1 Comment

Summary:

One of the perennial questions for the independent web worker is “how do I find customers?” This question has been on my mind again lately, because I’ve had a few extra hours to sell. As a longstanding freelancer, I’ve faced this issue more than once over […]

One of the perennial questions for the independent web worker is “how do I find customers?” This question has been on my mind again lately, because I’ve had a few extra hours to sell. As a longstanding freelancer, I’ve faced this issue more than once over the years; thankfully those times have been balanced out by the times when I’m overwhelmed with inquiries. While I can’t tell you exactly where your next client is going to come from, I can tell you the steps I follow when I’m hunting.

1. Make progress every day. There are two parts to this: first, resolve to make some progress towards landing your next client, and second, follow through on that. Paradoxically enough, the times when you’re not working are the worst times to relax; unless your bank account is overly healthy, you really need to focus on getting back to whatever your definition of full employment is. I make it a practice of never going to bed until I can explain what I did that day to become more employed. If you’re having trouble figuring out how to make progress, take a look at our recent piece on using your down time effectively.

2. Buff up your image. Before you start a heavy-duty search, make sure you’re presenting yourself as best you can. Update your resume with your most recent achievements (and while you’re at it, take another proofreading pass over it). Fill out your LinkedIn profile (or join LinkedIn, if you’ve been putting it off). Line up references so you can supply them to potential customers without a delay.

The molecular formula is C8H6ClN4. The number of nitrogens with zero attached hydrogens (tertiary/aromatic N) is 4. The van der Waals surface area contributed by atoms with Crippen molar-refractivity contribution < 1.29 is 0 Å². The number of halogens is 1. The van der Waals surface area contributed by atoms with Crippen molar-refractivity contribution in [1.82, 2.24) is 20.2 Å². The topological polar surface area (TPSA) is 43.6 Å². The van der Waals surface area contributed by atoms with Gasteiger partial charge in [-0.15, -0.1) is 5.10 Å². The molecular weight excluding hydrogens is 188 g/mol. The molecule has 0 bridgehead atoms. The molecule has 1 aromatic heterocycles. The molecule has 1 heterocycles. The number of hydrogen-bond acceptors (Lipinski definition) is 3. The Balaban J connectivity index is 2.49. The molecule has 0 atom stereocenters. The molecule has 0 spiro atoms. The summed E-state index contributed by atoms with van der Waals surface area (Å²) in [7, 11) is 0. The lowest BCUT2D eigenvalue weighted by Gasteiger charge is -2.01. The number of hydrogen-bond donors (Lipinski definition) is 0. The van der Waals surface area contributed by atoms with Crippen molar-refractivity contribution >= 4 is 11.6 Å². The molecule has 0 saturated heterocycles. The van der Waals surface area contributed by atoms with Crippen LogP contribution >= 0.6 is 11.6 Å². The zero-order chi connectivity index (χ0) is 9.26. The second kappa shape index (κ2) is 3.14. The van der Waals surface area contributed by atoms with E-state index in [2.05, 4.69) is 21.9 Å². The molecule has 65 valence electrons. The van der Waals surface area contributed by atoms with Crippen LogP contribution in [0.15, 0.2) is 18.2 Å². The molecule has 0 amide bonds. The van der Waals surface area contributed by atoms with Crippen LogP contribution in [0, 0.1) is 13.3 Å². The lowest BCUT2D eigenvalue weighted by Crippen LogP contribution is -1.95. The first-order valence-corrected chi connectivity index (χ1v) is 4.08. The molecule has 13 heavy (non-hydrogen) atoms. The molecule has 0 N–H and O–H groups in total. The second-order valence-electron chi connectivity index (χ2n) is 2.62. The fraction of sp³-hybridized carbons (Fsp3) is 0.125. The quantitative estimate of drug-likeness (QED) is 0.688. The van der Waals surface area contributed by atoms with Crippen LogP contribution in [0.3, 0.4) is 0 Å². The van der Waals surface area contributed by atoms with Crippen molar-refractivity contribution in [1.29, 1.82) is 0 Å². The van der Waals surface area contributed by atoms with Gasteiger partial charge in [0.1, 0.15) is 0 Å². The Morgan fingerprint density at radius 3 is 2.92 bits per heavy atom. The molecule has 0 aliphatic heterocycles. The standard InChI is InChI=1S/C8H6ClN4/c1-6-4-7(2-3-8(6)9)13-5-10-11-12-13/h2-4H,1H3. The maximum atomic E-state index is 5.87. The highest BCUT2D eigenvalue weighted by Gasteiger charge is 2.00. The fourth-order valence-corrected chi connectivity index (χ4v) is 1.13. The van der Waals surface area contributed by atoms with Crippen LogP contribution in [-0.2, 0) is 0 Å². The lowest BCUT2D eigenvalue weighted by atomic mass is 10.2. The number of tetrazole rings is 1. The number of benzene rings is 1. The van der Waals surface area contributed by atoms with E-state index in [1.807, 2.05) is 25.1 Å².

3. Network, network, network. By far the majority of my incoming work over the past decade has been because someone ran across me on the web. These days, you can (and should) use your busiest social network sites to make sure that people know about your availability. You might lose a few Twitter followers or Facebook friends if you mention too often that you’re on the market, but this is liable to be outweighed by inquiries from people who didn’t know you were looking. One tip: this only works on networks where you’re already an active participant; just parachuting on to a new site and posting nothing but job pleas is not likely to be successful.

4. Monitor the job sites. No, not all of them – but there are probably some job boards that are specific to your own industry or specialty. You should keep an eye on those targeted forums (RSS feeds are your friend) and be prepared to send an email to anything that looks like a good fit. I’ve generally found this to have a lower chance of payoff than lightly-directed networking, but it takes almost no time to send an email with a few paragraphs and a link to your online resume.

5. Be active in your community. That’s your web community, not your physical one. Slack time is a great time to give something back: helpful forum answers, user group talks, open source code. This sort of thing makes you more visible on the networking level, and it also gives you extra achievements for your resume. Particularly if you’re trying to break into a new area, you may have to invest some free time to prove to potential clients that you can do the work.

  1. There is such a high demand for web developers that I’ve never had a few extra hours to sell. I’m always overbooked. I’ve given up on all marketing and networking efforts because it is completely unnecessary. Of course, I should probably just raise my rates until work becomes scarce at that rate.

    Share

Comments have been disabled for this post